The Journey from Nargisi Kofta to Scotch Eggs

In the modern times, creativity still serves as the soul of an art. Upgrades can be an embodiment of the same.  Thus, the order of the day is that chefs from across the world endeavour to turn almost every modest dish into something special. However, only a few versions manage to thrive for long. Interestingly, the quest to unearth the cultural roots of all such dishes draws attention of many food enthusiasts.

Between the late 1980s and early 1990s, genuine transformations of a typical hamburger were brought about by American chefs. Many of them came up with their novel variations of it, inspired at times, perhaps by the famous kind attributed to Daniel Boulud of DB Bistro Moderne, located in New York, wherein quality beef, goose liver and other lavish elements were used. Nowadays, they cook traditional Mac and Cheese in a much better way by adding truffle pieces to the cheese. Later, British chefs, also carrying the legacy for ingenuity further, shifted their attention to inculcating better cooking techniques and making use of quality elements in their preparations. To this end, Robuchon’s puree, Mosimann’s Bread and Butter Pudding, Scotch eggs and Blumenthal’s triple cooked chips serve as brilliant proofs. Particularly, Scotch egg is considered as the most happening dish. The available commercial variety of the same is made up of poor quality sausage meat and hard-boiled cheap eggs. So, the chefs decided to come up with a better version consisting of rather good quality ingredients. Further improvised upgrades included making use of, instead, soft-boiled eggs, altered mixture of flour, milk and eggs and small quail’s eggs.

The fascinating fact is Scotch egg is not a Scottish dish. The English claim to have invented the dish. Fortnum and Mason, a store in London asserts to have invented the same. According to a theory, Sir Walter Scott, the author of Ivanhoe, did pen down the recipe first. Yet another speculation suggests that the dish was invented by William J. Scott and Sons, an enterprise located in Yorkshire, as a fish-mince food. Then, its origin, at times, is guessed to be in Algeria.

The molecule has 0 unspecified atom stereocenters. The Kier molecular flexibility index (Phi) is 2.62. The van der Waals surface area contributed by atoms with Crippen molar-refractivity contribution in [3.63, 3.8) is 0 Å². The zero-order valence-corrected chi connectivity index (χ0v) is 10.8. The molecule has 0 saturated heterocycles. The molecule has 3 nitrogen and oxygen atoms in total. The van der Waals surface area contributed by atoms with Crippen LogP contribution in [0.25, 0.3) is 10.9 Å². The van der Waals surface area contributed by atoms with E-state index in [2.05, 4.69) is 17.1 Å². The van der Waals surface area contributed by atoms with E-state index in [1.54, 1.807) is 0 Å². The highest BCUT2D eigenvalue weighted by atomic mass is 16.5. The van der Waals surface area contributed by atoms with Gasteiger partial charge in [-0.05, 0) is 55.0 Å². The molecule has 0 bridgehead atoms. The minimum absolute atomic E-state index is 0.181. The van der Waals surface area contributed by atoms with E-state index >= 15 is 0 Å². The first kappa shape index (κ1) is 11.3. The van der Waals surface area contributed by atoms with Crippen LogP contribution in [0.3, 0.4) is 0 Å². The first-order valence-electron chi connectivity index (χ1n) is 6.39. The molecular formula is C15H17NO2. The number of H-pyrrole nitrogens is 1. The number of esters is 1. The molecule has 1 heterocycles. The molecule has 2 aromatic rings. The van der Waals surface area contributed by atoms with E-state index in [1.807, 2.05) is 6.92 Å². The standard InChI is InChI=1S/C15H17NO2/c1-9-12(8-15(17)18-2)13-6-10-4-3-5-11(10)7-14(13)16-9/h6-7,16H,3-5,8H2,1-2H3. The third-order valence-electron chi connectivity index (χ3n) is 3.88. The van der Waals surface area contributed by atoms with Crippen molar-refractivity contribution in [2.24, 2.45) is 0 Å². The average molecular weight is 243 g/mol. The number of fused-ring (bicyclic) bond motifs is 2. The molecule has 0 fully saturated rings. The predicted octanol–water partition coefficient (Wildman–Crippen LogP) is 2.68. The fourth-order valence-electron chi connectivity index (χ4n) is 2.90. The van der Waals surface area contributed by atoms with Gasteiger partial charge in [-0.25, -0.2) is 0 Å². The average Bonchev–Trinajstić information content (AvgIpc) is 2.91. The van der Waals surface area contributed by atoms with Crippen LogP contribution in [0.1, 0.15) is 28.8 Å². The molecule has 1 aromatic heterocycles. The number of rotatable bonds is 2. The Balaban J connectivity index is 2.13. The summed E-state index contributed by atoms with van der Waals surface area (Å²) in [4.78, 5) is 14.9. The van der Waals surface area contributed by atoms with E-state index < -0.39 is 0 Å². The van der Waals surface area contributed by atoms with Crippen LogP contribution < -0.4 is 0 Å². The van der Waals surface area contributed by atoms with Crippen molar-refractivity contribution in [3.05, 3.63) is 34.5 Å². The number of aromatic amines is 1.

Finally, the ultimate roots of Scotch eggs were traced by a well known food historian of the twentieth century, Alan Davidson. According to him, in the British colony of India, the English soldiers came across a curry known as ‘Nargisi kofta.’ Thoroughly liked, they tried cooking the same back in Britain. However, they found preparing the associated tomato gravy quite a task and thus, as a substitute, used a hot sauce. With time that changed with the kofta being served with any suitable tasteful sauce. Then, there came along a dry version of the Indian curry labelled as the scotch eggs.

In the early nineteenth century, the British assertion of scotch eggs to be eaten with sauce clearly points to its Indian roots. The word ‘kofta’, which is so common in the Indian cuisine, was coined in medieval India. As Indian cuisine is known for innovations and improvisations, it is said that there was once an adventurous Indian khansama, i.e., a cook who wanted to reinvent the traditional kofta curry. Thus, he coated a hard-boiled egg with lamb mince, deep fried it and did cut the same into two halves, where each half resembled Nargis, i.e., the eye of a beautiful girl. So, it was named as Nargisi kofta.

Gulam Qureshi, considered to be the best and the most authentic Awadhi chef from India, specialises in both the original and his own fantastic version of the Nargisi kofta. This is otherwise a household dish in Lucknow, often prepared by cooks in Lucknow and its cousin city Hyderabad that share, quite a bit, culinary traditions and knowledge of each other. Manish Mehrotra, another famous chef from India, came up with a quite innovative and modern version of the kofta cooked with chicken mince which enables the egg yolk stay soft and sticky until the end of the preparation process. In fact, Manish keeps experimenting with modernised varieties of modest Indian dishes in order to take them to the next level of new cuisine or the even better ‘fusion’. Truly, depending upon one’s taste buds, the definitive dish from India can be enjoyed in both traditional and upgraded ways. Scotch eggs, a great filling snack, can be served as dinner with an evening drink. While its parent version in Lucknow and Hyderabad is a rich sit down dish that belongs to the dastarkhwan, i.e., a traditional dining place of the royals and eaten with distinctive varieties of dry breads or aromatic saffron flavoured rice.